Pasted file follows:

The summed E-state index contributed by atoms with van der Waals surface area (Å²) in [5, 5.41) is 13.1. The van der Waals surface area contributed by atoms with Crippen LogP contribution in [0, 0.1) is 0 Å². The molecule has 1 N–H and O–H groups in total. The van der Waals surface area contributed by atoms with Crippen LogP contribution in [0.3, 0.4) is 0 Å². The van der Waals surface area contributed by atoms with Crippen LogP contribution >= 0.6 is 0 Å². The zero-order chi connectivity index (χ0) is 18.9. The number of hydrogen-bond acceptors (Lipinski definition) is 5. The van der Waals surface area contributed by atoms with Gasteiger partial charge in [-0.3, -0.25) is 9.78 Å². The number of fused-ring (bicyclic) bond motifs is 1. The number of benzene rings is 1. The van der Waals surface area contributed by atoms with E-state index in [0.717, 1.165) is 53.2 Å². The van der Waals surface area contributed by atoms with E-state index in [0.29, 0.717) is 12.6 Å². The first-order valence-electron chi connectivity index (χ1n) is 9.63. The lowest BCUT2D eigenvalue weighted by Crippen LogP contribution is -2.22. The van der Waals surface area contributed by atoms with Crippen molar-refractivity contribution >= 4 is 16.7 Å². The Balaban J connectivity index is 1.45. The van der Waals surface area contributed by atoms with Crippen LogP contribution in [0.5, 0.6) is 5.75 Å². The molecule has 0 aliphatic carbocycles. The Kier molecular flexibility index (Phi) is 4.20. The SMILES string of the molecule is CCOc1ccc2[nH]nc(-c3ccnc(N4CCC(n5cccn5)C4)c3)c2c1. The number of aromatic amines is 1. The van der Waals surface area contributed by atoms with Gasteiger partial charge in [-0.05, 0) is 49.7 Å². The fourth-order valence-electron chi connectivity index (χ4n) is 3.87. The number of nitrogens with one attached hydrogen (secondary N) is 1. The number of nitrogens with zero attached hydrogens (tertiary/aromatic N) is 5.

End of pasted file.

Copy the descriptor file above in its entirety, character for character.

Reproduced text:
The summed E-state index contributed by atoms with van der Waals surface area (Å²) in [5, 5.41) is 13.1. The van der Waals surface area contributed by atoms with Crippen LogP contribution in [0, 0.1) is 0 Å². The molecule has 1 N–H and O–H groups in total. The van der Waals surface area contributed by atoms with Crippen LogP contribution in [0.3, 0.4) is 0 Å². The van der Waals surface area contributed by atoms with Crippen LogP contribution >= 0.6 is 0 Å². The zero-order chi connectivity index (χ0) is 18.9. The number of hydrogen-bond acceptors (Lipinski definition) is 5. The van der Waals surface area contributed by atoms with Gasteiger partial charge in [-0.3, -0.25) is 9.78 Å². The number of fused-ring (bicyclic) bond motifs is 1. The number of benzene rings is 1. The van der Waals surface area contributed by atoms with E-state index in [0.717, 1.165) is 53.2 Å². The van der Waals surface area contributed by atoms with E-state index in [0.29, 0.717) is 12.6 Å². The first-order valence-electron chi connectivity index (χ1n) is 9.63. The lowest BCUT2D eigenvalue weighted by Crippen LogP contribution is -2.22. The van der Waals surface area contributed by atoms with Crippen molar-refractivity contribution >= 4 is 16.7 Å². The Balaban J connectivity index is 1.45. The van der Waals surface area contributed by atoms with Crippen LogP contribution in [0.5, 0.6) is 5.75 Å². The molecule has 0 aliphatic carbocycles. The Kier molecular flexibility index (Phi) is 4.20. The SMILES string of the molecule is CCOc1ccc2[nH]nc(-c3ccnc(N4CCC(n5cccn5)C4)c3)c2c1. The number of aromatic amines is 1. The van der Waals surface area contributed by atoms with Gasteiger partial charge in [-0.05, 0) is 49.7 Å². The fourth-order valence-electron chi connectivity index (χ4n) is 3.87. The number of nitrogens with one attached hydrogen (secondary N) is 1. The number of nitrogens with zero attached hydrogens (tertiary/aromatic N) is 5.